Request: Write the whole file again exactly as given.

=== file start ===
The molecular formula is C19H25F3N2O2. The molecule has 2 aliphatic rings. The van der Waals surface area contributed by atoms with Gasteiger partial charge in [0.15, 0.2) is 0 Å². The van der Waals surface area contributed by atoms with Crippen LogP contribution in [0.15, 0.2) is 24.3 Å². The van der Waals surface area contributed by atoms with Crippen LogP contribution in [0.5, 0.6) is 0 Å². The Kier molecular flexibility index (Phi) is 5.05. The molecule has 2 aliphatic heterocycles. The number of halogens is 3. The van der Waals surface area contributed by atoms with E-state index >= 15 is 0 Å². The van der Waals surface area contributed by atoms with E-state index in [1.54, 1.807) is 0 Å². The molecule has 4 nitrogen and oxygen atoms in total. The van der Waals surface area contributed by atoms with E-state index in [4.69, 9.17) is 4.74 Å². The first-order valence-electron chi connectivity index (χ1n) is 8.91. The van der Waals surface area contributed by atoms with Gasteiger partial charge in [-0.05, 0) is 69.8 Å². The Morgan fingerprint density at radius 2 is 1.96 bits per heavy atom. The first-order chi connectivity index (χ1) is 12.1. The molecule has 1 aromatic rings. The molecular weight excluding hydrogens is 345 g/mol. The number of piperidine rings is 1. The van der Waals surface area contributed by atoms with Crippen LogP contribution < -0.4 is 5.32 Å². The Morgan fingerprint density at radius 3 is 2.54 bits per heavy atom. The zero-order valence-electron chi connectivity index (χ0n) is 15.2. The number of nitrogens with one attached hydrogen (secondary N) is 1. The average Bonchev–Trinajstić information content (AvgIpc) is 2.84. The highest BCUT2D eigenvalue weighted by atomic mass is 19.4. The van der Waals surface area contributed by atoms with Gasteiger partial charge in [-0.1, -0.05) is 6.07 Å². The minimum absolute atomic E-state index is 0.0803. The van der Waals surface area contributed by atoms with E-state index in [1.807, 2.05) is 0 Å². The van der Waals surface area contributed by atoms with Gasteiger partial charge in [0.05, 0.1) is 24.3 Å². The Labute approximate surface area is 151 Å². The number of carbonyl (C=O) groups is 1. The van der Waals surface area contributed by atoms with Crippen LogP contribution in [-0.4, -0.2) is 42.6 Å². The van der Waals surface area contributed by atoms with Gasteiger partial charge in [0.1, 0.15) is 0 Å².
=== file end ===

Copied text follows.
The molecular formula is C19H25F3N2O2. The molecule has 2 aliphatic rings. The van der Waals surface area contributed by atoms with Gasteiger partial charge in [0.15, 0.2) is 0 Å². The van der Waals surface area contributed by atoms with Crippen LogP contribution in [0.15, 0.2) is 24.3 Å². The van der Waals surface area contributed by atoms with Crippen LogP contribution in [0.5, 0.6) is 0 Å². The Kier molecular flexibility index (Phi) is 5.05. The molecule has 2 aliphatic heterocycles. The number of halogens is 3. The van der Waals surface area contributed by atoms with E-state index >= 15 is 0 Å². The van der Waals surface area contributed by atoms with E-state index in [1.54, 1.807) is 0 Å². The molecule has 4 nitrogen and oxygen atoms in total. The van der Waals surface area contributed by atoms with E-state index in [4.69, 9.17) is 4.74 Å². The first-order valence-electron chi connectivity index (χ1n) is 8.91. The van der Waals surface area contributed by atoms with Gasteiger partial charge in [-0.05, 0) is 69.8 Å². The Morgan fingerprint density at radius 2 is 1.96 bits per heavy atom. The first-order chi connectivity index (χ1) is 12.1. The molecule has 1 aromatic rings. The molecular weight excluding hydrogens is 345 g/mol. The number of piperidine rings is 1. The van der Waals surface area contributed by atoms with Crippen LogP contribution < -0.4 is 5.32 Å². The Morgan fingerprint density at radius 3 is 2.54 bits per heavy atom. The zero-order valence-electron chi connectivity index (χ0n) is 15.2. The number of nitrogens with one attached hydrogen (secondary N) is 1. The average Bonchev–Trinajstić information content (AvgIpc) is 2.84. The highest BCUT2D eigenvalue weighted by atomic mass is 19.4. The van der Waals surface area contributed by atoms with Gasteiger partial charge in [-0.1, -0.05) is 6.07 Å². The minimum absolute atomic E-state index is 0.0803. The van der Waals surface area contributed by atoms with E-state index in [1.807, 2.05) is 0 Å². The van der Waals surface area contributed by atoms with Gasteiger partial charge in [0.05, 0.1) is 24.3 Å². The Labute approximate surface area is 151 Å². The number of carbonyl (C=O) groups is 1. The van der Waals surface area contributed by atoms with Crippen LogP contribution in [-0.4, -0.2) is 42.6 Å². The van der Waals surface area contributed by atoms with Gasteiger partial charge in [0.1, 0.15) is 0 Å².